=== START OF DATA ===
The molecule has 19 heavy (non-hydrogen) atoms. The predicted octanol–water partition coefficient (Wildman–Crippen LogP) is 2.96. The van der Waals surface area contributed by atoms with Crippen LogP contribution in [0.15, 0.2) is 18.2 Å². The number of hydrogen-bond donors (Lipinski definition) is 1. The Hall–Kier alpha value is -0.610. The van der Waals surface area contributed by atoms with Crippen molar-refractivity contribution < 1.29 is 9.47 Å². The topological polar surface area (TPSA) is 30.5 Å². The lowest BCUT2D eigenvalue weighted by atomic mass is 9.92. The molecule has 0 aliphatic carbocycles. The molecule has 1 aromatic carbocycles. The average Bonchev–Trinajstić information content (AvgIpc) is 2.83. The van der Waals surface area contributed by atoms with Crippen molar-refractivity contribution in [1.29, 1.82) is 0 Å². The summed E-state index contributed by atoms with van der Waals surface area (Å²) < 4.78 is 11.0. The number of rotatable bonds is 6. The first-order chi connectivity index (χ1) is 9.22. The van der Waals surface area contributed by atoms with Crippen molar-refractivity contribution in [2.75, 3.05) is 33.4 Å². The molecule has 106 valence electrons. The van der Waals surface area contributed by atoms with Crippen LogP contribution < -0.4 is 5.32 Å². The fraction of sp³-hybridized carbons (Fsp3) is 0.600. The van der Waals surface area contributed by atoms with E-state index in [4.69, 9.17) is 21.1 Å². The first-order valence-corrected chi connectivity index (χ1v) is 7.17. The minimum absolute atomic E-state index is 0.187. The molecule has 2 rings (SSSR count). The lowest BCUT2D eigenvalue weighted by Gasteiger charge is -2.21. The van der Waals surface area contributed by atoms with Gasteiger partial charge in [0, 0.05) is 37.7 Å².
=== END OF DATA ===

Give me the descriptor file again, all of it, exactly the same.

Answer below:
The molecule has 19 heavy (non-hydrogen) atoms. The predicted octanol–water partition coefficient (Wildman–Crippen LogP) is 2.96. The van der Waals surface area contributed by atoms with Crippen LogP contribution in [0.15, 0.2) is 18.2 Å². The number of hydrogen-bond donors (Lipinski definition) is 1. The Hall–Kier alpha value is -0.610. The van der Waals surface area contributed by atoms with Crippen molar-refractivity contribution < 1.29 is 9.47 Å². The topological polar surface area (TPSA) is 30.5 Å². The lowest BCUT2D eigenvalue weighted by atomic mass is 9.92. The molecule has 0 aliphatic carbocycles. The molecule has 1 aromatic carbocycles. The average Bonchev–Trinajstić information content (AvgIpc) is 2.83. The van der Waals surface area contributed by atoms with Crippen molar-refractivity contribution in [1.29, 1.82) is 0 Å². The summed E-state index contributed by atoms with van der Waals surface area (Å²) < 4.78 is 11.0. The number of rotatable bonds is 6. The first-order chi connectivity index (χ1) is 9.22. The van der Waals surface area contributed by atoms with Crippen molar-refractivity contribution in [2.75, 3.05) is 33.4 Å². The molecule has 106 valence electrons. The van der Waals surface area contributed by atoms with Crippen LogP contribution < -0.4 is 5.32 Å². The fraction of sp³-hybridized carbons (Fsp3) is 0.600. The van der Waals surface area contributed by atoms with E-state index in [4.69, 9.17) is 21.1 Å². The first-order valence-corrected chi connectivity index (χ1v) is 7.17. The minimum absolute atomic E-state index is 0.187. The molecule has 2 rings (SSSR count). The lowest BCUT2D eigenvalue weighted by Gasteiger charge is -2.21. The van der Waals surface area contributed by atoms with Gasteiger partial charge in [0, 0.05) is 37.7 Å².